It sounds like a Mel Brooks joke, but it's true — a British law firm has admitted that it was responsible for outing JK Rowling as the secret author of a detective novel, after a partner of the firm told his wife's best friend.
Chris Gossage, an entertainment lawyer and partner at the law firm Russells, was apparently showing off when he told his wife's best friend in a "private conversation" that Rowling had been writing under the pseudonym Robert Galbraith, a "married ex-military man" credited as the author of The Cuckoo's Calling.
“We, Russells Solicitors, apologise unreservedly for the disclosure caused by one of our partners, Chris Gossage, in revealing to his wife’s best friend, Judith Callegari, during a private conversation that the true identity of Robert Galbraith was in fact JK Rowling,” the firm said in a statement this week.
After Callegari learned the news from Gossage, she then allegedly tweeted the information to a Sunday Times of London reporter. Callegari, a suburban mother of two, has since deleted her Twitter account (@JudeCallegari), as well as her Facebook. She is apparently married to a partner at the law firm K&L Gates, which represents AOL, Starbucks, Microsoft, and Goldman Sachs.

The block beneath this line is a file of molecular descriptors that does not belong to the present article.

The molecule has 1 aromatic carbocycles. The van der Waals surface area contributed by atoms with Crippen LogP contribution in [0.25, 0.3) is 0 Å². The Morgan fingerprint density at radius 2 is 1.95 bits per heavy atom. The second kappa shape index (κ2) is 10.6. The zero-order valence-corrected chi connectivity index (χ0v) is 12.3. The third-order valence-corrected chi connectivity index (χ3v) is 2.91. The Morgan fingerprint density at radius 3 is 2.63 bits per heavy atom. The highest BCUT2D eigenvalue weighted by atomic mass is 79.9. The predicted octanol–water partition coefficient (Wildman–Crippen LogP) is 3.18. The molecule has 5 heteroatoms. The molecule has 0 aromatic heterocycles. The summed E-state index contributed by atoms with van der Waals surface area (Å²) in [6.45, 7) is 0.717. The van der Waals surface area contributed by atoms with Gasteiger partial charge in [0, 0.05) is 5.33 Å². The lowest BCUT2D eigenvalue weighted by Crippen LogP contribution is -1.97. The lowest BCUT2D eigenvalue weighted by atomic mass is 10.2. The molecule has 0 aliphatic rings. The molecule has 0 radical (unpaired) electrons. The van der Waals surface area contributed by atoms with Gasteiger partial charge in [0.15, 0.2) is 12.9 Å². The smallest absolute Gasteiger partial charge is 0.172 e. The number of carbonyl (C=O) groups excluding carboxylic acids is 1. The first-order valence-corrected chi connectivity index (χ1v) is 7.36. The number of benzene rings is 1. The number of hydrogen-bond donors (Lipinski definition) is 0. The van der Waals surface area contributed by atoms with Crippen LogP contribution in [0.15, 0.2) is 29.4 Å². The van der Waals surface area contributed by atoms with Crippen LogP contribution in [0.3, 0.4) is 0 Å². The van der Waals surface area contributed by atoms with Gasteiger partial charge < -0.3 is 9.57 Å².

Once the Sunday Times had the tip, they contacted an Oxford professor who analyzed the text of The Cuckoo's Calling and concluded that it was likely penned by the Harry Potter author.
Rowling released a statement saying that, “A tiny number of people knew my pseudonym and it has not been pleasant to wonder for days how a woman whom I had never heard of prior to Sunday night could have found out something that many of my oldest friends did not know... To say that I am disappointed is an understatement. I had assumed that I could expect total confidentiality from Russells, a reputable professional firm, and I feel very angry that my trust turned out to be misplaced.”
On the bright side, the leak did lead to massive sales — before the Sunday Times broke the news, The Cuckoo's Calling had sold only 1,500 copies; afterwards, it shot to the top of Amazon's best seller list, and a reprint of 300,000 copies has been ordered.
[via, image via AP]